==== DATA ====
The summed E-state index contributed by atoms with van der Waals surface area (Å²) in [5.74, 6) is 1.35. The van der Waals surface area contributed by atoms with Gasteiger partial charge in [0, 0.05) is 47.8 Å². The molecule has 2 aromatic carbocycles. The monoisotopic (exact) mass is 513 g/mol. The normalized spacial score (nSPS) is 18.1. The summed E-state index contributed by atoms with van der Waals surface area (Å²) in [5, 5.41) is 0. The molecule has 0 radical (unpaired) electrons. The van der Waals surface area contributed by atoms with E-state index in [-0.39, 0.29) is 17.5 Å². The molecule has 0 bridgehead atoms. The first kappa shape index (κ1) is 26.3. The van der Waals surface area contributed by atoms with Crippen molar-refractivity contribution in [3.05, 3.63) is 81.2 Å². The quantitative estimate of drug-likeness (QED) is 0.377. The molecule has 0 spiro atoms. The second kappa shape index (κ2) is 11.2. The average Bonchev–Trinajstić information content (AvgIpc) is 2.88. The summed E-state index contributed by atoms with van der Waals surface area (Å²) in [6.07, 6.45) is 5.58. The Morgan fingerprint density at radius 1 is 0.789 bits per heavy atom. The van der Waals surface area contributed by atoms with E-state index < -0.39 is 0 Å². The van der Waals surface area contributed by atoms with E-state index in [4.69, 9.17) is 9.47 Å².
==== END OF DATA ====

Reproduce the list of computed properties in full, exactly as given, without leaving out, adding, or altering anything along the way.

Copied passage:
The summed E-state index contributed by atoms with van der Waals surface area (Å²) in [5.74, 6) is 1.35. The van der Waals surface area contributed by atoms with Gasteiger partial charge in [0, 0.05) is 47.8 Å². The molecule has 2 aromatic carbocycles. The monoisotopic (exact) mass is 513 g/mol. The normalized spacial score (nSPS) is 18.1. The summed E-state index contributed by atoms with van der Waals surface area (Å²) in [5, 5.41) is 0. The molecule has 0 radical (unpaired) electrons. The van der Waals surface area contributed by atoms with E-state index in [-0.39, 0.29) is 17.5 Å². The molecule has 0 bridgehead atoms. The first kappa shape index (κ1) is 26.3. The van der Waals surface area contributed by atoms with Crippen molar-refractivity contribution in [3.05, 3.63) is 81.2 Å². The quantitative estimate of drug-likeness (QED) is 0.377. The molecule has 0 spiro atoms. The second kappa shape index (κ2) is 11.2. The average Bonchev–Trinajstić information content (AvgIpc) is 2.88. The summed E-state index contributed by atoms with van der Waals surface area (Å²) in [6.07, 6.45) is 5.58. The Morgan fingerprint density at radius 1 is 0.789 bits per heavy atom. The van der Waals surface area contributed by atoms with E-state index < -0.39 is 0 Å². The van der Waals surface area contributed by atoms with E-state index in [4.69, 9.17) is 9.47 Å².